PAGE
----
Oh sweet Jesus. Apparently the Pincushion Man was supposed to look like a giant safety pin (or at least that's what Mr. Iwerks told the police), but the animators didn't quite know what to do with the huge metal rod protruding from his hip, and so they decided it would be appropriate if he yanked it in front of little children.
"Don't worry, there's no way anyone will ever take this out of context."
Besides being a pervert, the Pincushion Man is also a certified psychopath who goes around Balloon Land murdering people by poking them with his big sharp stick -- like this completely innocent racial stereotype, whose only crime was letting the children hide in his house:
Pincushion Man goes on a murderous rampage all over the city -- the citizens send an entire Balloon Men Army to stop him, but they turn out to be exactly as useful as their name implies. Eventually, the citizens figure out that they can harm the Pincushion Man by hauling raw rubber at him, pushing him out of Balloon Land until he literally plummets to his death.
Swing You Sinners! (1930) -- Bad Acid Cartoon Hell
Officially, LSD was first produced in 1938. We say "officially" because this cartoon says it's from 1930, and there's no way it was created without massive doses of acid being pumped into everyone involved.
Swing You Sinners! starts like every other cartoon from its era, with a cartoon dog trying to steal a chicken and being chased by a fat cop. While escaping, our protagonist runs into a graveyard ... and that's when the terror begins.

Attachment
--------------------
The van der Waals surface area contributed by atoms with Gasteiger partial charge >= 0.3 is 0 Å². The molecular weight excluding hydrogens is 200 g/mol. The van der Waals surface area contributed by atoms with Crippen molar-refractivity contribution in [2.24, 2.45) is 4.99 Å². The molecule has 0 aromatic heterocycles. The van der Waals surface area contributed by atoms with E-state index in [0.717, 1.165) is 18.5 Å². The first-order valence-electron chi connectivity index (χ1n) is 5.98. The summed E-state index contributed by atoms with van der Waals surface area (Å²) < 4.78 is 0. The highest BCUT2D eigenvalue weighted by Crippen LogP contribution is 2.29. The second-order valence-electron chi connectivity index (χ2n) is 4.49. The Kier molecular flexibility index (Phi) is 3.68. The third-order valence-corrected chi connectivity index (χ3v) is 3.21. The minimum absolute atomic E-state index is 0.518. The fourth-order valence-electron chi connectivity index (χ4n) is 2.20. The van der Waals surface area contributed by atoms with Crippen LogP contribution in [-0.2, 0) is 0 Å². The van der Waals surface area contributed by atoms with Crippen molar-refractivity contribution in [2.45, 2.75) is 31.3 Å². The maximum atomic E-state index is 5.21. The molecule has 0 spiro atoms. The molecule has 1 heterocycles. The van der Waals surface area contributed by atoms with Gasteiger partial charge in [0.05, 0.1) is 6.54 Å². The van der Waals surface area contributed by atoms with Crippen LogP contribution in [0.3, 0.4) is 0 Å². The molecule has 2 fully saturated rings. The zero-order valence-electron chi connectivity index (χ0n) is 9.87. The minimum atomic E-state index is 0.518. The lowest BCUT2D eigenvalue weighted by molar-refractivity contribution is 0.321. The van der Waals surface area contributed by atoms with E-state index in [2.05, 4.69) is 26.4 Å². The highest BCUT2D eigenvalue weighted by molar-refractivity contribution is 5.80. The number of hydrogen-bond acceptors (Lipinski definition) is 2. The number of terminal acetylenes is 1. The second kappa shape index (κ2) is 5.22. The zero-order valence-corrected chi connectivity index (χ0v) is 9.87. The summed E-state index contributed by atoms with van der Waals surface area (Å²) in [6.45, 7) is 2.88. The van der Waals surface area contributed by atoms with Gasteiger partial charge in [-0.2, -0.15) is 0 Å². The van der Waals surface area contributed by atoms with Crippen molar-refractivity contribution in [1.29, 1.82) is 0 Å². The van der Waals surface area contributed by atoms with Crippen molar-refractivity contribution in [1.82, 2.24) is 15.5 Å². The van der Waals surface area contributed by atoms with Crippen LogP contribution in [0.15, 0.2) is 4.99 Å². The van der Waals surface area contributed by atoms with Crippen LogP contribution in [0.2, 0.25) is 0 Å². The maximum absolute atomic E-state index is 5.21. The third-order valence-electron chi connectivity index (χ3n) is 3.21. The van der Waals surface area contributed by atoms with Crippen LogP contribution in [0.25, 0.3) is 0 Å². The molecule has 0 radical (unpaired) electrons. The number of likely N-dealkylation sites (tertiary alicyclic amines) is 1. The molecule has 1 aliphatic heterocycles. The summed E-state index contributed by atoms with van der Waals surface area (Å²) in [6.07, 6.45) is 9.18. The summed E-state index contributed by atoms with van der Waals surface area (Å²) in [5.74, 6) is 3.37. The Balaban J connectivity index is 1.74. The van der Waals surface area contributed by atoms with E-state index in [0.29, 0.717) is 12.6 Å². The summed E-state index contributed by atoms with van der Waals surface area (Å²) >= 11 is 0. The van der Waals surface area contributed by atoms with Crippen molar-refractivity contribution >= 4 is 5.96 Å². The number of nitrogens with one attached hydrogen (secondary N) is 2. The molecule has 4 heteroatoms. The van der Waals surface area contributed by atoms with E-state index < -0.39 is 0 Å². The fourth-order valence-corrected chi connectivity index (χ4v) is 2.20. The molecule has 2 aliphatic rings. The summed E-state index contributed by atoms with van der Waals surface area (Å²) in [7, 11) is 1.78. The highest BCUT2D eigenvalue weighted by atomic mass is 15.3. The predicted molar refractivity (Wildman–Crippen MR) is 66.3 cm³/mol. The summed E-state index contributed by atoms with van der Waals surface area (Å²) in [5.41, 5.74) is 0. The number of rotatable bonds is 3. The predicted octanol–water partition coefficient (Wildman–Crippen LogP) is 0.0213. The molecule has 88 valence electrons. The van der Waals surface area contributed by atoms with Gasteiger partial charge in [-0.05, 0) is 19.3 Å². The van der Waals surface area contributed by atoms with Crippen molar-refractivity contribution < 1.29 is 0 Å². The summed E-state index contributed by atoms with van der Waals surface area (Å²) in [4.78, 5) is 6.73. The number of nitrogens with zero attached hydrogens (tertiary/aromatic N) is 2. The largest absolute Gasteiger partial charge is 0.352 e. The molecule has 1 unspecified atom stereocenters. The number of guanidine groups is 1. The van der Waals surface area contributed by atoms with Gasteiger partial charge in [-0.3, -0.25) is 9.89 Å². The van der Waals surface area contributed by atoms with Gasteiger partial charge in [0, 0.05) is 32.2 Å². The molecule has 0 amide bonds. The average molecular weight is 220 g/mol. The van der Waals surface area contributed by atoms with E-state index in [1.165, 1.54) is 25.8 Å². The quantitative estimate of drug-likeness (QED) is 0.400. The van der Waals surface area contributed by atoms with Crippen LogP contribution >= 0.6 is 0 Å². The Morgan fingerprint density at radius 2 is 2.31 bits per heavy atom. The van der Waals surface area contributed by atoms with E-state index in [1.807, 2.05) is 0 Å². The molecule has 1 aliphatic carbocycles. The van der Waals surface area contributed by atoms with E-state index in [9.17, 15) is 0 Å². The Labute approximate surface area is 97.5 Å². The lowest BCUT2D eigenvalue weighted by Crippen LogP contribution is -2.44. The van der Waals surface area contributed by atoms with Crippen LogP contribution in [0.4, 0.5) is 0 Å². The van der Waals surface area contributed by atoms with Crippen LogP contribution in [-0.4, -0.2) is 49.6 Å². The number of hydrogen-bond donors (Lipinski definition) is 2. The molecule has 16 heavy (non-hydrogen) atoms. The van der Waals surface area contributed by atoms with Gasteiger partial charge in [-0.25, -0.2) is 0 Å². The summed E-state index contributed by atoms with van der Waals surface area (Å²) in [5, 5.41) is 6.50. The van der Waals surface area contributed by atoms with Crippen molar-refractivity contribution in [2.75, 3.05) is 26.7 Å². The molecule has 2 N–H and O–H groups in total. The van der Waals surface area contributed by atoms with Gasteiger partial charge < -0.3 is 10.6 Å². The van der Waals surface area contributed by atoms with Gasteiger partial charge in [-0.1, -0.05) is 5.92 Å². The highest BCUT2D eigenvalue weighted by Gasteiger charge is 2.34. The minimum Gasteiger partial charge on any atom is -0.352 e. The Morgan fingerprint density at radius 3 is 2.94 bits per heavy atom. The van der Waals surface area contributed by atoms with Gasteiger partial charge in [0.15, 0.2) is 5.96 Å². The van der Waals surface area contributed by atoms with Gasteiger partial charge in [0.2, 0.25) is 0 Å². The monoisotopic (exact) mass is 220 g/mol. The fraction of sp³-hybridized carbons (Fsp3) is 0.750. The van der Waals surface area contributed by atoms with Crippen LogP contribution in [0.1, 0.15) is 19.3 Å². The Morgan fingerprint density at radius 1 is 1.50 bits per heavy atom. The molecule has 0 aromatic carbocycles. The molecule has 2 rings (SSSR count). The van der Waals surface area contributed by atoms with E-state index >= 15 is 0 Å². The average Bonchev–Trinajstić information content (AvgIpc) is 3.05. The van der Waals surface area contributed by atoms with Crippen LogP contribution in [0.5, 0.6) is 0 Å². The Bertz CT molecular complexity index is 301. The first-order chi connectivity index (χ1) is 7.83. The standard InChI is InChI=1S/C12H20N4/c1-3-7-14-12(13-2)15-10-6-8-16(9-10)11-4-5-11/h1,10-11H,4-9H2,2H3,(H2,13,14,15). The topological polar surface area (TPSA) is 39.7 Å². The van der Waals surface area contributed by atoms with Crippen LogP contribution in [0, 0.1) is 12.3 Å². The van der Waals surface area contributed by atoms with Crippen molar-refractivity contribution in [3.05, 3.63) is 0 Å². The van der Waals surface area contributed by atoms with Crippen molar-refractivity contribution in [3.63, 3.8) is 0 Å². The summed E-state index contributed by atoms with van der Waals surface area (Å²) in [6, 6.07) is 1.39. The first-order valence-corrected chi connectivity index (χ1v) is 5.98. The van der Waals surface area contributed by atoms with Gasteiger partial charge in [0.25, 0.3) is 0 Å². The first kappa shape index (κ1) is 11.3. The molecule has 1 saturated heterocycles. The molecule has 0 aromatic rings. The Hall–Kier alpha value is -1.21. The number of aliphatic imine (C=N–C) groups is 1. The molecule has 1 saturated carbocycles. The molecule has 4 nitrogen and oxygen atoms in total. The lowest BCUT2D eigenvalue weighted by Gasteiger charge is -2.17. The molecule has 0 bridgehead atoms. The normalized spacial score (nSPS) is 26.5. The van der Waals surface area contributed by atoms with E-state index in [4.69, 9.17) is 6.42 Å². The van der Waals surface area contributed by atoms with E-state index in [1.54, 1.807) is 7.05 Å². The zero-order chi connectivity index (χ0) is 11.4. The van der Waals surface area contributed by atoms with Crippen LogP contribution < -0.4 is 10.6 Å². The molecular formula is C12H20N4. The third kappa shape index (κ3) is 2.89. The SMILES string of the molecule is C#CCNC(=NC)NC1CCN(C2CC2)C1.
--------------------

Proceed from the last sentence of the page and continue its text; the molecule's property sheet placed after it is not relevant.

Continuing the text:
It turns out that everything in this graveyard is alive, including the dead things. Especially the dead things. For starters, the gate grows a mouth and swallows its own key, which is never a good sign.
What will it grow if it wants to give it back?
Just the gate mouth alone would be terrifying enough, but unfortunately it's about to get much worse: More mouths open in the ground and try to swallow up the protagonist as the headstones come alive and surround him, telling him how terrible he is. Even more unfortunately, it's all in the form of jazz blues.
The protagonist tries to escape and only comes across more and more deranged beings from the darkest depths of the imagination, which condemn him for the "chickens he used to steal ... craps he used to shoot ... girls he used to chase." Wait, that's it? That's all this cartoon doggie did to deserve being subjected to this horror?
The protagonist runs into a barn where the insanity steps it up a notch. First he's harassed by inanimate objects clearly possessed by demons and a giant version of the chicken from the beginning, who starts scatting uncontrollably at him, Leland Palmer style:
Then his underwear floats off and turns into a ghost who tries to cut his throat, which frankly is something we never thought we'd see outside of a Japanese cartoon:
Ghost Pantsu Panic Go! is very popular in Japan.
He runs back outside, but the entire barn turns into ghoulish faces straight out of '70s poster art:
Our hero is chased into a cave by an endless column of ghosts, and here the cartoon stops fucking around and just goes into full-blown drug-fueled insanity. It contains, we swear to God, a frog thing inexplicably feeling itself up in a way that it is impossible to think of as anything other than opium chills ...
... a giant skeleton hand that beheads the protagonist with a knife ...
... and finally a giant, horrifying skull face that swallows him.
That's the last thing you see in the cartoon and, if you watch this late at night, ever. Man, we're never stealing another chicken again.
For other instances of terrifying old-timeyness, check out 7 Songs From Your Grandpa's Day That Would Make Eminem Blush and 6 Famous Artists You Didn't Know Were Perverts.
If you're pressed for time and just looking for a quick fix, then check out 3 Racist Incidents That Weren't Actually Racist.
And stop by LinkSTORM to discover your grandaddy's porn stash.